Roads of the Roman Empire
Rome reached its most significant territorial extent during the reign of Trajan (AD 117). At its climax, the Roman Empire extended from Britain in the Northwest to Egypt in the Southeast, embracing 5 million square kilometers (~1.9 sq. mi).
A well-developed road network was essential for the growth and maintenance of such a vast empire. The maps below illustrate the extent of road construction in this great empire.
The first major Roman road, ‘Appian Way,’ was built in 312 B.C. between republican Rome and its allies in Capua.
Ancient Roman roads overlaid on a modern road map of Italy
Tabula Peutingeriana: ancient road network map of the Roman Empire
Roman roads were used to move officials, civilians, armies, and trade. Ways of the Empire were of different kinds, varying from small provincial roads to broad, long-distance roadways built to unite large cities, chief towns, and military posts. These significant roads were surfaced with stone and metaled, cambered for drainage, and were flanked by walkways, bridle paths, and drainage trenches. They were set along ideally studied courses, and some were made through hills, canyons, and rivers.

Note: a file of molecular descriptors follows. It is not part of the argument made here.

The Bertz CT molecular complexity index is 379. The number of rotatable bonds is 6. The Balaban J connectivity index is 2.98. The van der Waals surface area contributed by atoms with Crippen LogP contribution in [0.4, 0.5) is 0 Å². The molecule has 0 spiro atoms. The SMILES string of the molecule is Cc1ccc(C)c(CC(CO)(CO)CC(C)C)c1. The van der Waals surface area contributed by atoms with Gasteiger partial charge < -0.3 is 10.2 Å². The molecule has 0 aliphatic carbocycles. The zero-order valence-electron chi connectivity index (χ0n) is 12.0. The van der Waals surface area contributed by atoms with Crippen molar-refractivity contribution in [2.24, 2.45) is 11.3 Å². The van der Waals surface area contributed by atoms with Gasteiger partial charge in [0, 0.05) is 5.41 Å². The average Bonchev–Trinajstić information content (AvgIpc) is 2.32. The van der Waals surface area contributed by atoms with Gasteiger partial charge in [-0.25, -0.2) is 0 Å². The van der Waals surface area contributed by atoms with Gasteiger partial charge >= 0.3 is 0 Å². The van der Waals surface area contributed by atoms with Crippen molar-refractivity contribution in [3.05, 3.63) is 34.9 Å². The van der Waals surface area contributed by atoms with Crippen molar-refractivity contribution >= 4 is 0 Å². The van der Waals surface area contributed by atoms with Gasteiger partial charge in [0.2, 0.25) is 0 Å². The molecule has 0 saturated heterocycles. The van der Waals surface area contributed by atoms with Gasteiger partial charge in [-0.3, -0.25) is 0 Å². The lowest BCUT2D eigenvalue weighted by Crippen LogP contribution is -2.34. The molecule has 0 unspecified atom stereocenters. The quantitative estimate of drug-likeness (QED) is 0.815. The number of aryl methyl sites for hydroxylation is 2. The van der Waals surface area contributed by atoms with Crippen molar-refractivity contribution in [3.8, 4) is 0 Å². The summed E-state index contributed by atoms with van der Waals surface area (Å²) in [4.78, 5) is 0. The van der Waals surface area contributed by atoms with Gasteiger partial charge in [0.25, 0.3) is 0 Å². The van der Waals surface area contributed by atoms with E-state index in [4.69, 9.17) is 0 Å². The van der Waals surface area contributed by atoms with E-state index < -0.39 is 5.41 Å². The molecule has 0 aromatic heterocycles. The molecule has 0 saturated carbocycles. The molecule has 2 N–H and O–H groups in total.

At the zenith of the Roman Empire’s growth, about 29 large military roadways radiated from Rome, and 372 great roads interconnected the late Roman Empire’s 113 provinces. The whole covered more than 400 thousand km (250 thousand mi) of roads, of which above 80.5 thousand km (50 thousand mi) were stone-paved.
In Gaul only, no less than 21 thousand km (13 thousand mi) of highways have been improved, and in Britain, at least 4 thousand kilometers (2,500 mi). The system of roads in Iberia totaled some 10.5 thousand kilometers (6.5 thousand miles).
Roman Roads of Britain
The Roman roads and the current ones in Spain
The Roman Empire was so large that even with a well-developed road network, the journey to the most remote places of the empire took 35 days.
Travel times when departing from Rome in the Roman Empire
Numerous Roman roads remained for millennia, and some contemporary routes cover some highways of the Roman Empire.